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Helping a Loved One Learn More About Senior Living
From the moment you realize it might be time for your loved one to consider a senior living community to the day of the actual move, you’ll face many important (and challenging) decisions.
This is an emotional time for many families, and we’re here to help you choose a community that will support your loved one’s needs—body, mind and spirit. This means providing a safe and healthy environment; one that celebrates your loved one as an individual and takes a holistic approach to care.
As you research options, you’ll probably have a lot of questions. Here are some resources to help you get started.
What types of lifestyles and levels of care are there for senior living?
There are several types of lifestyles and levels of support in senior living:
Skilled Nursing and Short- or Long-Term Rehabilitation
Is it time for my loved one to consider assisted living?
The realization that it is no longer best for your loved one to live at home can be a challenging and emotional journey. Changes often happen gradually, so paying attention to even the smallest shifts that impact quality of life is important.
Ideally you can explore senior living options before an emergency or health crisis arises. This gives you and your family time to choose the best community for your loved one and plan for any financial changes and emotional impact required by such a move.
Here are signs it may be time for assisted living for your loved one:
- Slow recovery or complications from an illness
- Difficulty managing day-to-day activities
- Noticeable weight loss or weight gain
- Loss of ability to drive, car accident or near-accident
- Increased isolation
- Loss of interest in hobbies and activities
- Inability to manage a chronic health condition
- Inability to properly manage medications
- Loss of mobility
- Signs of neglecting regular household maintenance
- Macular degeneration
- Signs of memory loss
Which community is right for my loved one?
There are five beautiful senior communities throughout California that are part of the Elder Care Alliance family of senior living. Each one has a unique personality and is part of the fabric of the larger community and neighborhood in which they are situated.
How will we pay for assisted living?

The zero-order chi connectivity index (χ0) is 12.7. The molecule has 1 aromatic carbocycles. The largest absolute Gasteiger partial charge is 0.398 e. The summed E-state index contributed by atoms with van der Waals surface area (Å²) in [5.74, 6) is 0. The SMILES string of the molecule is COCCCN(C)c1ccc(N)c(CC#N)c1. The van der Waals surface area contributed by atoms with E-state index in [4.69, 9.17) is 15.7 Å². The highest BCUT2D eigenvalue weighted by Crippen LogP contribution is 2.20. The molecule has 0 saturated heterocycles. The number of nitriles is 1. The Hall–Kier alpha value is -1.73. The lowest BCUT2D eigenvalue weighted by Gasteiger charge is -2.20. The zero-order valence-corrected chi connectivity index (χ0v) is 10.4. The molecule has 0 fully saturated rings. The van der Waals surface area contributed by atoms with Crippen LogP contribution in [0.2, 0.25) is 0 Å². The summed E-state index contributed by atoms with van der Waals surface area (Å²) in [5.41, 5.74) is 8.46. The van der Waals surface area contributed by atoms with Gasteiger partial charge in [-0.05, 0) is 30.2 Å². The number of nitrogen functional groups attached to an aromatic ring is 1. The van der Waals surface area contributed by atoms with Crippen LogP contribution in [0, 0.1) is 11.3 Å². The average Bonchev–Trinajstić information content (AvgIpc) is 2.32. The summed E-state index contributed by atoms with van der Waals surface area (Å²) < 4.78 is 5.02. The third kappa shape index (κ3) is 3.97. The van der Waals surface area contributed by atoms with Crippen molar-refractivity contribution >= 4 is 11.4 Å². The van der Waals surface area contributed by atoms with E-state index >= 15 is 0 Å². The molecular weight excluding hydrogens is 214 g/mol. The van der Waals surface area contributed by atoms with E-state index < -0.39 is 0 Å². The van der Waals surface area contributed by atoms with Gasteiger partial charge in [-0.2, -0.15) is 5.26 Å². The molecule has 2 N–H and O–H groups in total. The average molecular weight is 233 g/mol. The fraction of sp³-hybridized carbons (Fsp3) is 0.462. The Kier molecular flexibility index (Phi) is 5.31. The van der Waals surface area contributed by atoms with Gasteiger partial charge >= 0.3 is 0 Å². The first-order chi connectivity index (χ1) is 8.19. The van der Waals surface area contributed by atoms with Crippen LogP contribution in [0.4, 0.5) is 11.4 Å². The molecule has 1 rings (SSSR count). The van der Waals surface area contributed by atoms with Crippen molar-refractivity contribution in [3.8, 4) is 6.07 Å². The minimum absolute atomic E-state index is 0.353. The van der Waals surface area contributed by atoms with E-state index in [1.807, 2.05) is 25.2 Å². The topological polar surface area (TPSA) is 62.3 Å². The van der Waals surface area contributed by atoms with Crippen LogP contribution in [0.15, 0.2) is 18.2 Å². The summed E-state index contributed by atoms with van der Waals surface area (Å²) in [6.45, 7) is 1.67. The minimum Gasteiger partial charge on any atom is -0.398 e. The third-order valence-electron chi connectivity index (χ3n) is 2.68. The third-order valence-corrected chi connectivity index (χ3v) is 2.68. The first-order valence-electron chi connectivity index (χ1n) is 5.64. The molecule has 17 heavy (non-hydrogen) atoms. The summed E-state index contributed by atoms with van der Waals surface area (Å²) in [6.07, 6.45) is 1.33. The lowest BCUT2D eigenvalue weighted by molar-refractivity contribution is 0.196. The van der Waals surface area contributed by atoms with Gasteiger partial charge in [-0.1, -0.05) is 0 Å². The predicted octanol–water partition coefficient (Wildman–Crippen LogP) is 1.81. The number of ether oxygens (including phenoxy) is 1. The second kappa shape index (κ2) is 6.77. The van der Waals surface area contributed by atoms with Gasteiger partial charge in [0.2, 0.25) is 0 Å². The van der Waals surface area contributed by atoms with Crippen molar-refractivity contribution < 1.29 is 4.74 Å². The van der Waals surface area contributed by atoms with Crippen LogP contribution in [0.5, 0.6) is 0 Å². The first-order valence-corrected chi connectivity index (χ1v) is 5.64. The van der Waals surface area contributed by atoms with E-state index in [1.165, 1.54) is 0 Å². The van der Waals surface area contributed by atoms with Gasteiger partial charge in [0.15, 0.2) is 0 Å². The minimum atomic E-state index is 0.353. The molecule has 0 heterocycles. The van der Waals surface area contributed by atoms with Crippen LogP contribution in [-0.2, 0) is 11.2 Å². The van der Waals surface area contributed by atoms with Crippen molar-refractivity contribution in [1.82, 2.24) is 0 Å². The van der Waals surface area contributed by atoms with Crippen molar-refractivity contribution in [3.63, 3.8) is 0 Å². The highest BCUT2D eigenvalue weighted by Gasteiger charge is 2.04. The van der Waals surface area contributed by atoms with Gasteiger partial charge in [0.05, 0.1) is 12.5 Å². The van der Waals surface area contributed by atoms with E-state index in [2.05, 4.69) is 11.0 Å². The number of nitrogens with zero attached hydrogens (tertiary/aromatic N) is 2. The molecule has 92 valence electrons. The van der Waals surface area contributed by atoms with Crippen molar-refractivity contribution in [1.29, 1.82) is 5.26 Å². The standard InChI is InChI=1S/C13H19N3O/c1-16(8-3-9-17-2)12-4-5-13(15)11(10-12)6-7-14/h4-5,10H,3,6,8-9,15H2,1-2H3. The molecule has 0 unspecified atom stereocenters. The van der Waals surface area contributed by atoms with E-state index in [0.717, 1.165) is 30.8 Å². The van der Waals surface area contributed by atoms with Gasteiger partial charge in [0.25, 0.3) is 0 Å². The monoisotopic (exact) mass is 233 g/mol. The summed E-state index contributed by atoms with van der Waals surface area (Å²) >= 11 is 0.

Some long-term care insurance covers assisted living to varying degrees, but individuals pay for what insurance may not. Every situation is unique, but assisted living can be affordable, and there are resources available that may help cover the costs. To learn more about financial assistance options, start by exploring these resources:
Private Funding for Assisted Living
Family Giving and the IRS Gift Tax Exemption
Long-Term Care Insurance
Long-term care insurance: This insurance can be added to your current plan to help prepare for the future. Learn more here. [can we do a PDF for this info? I’ve created one and added it to the assets folder]
Government-Assisted Living Benefits
Congratulations to Memory Care Director Josie Davis, who was named Outstanding Department Director by the California Assisted Living Association (CALA). The Northern California Excellence in Service Award honors exceptional department directors who have “demonstrated through words and deeds outstanding leadership, as well as a team approach and a strong commitment to the residents and community.”…Learn More
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A growing body of evidence supports a strong relationship between cardiovascular problems and cognitive decline, including Alzheimer’s disease. People with subclinical cardiovascular disease are at higher risk for Alzheimer’s and other forms of dementia, research has found. As with cardiovascular disease, diet and nutrition also may play a role in diseases of the brain. Research…Learn More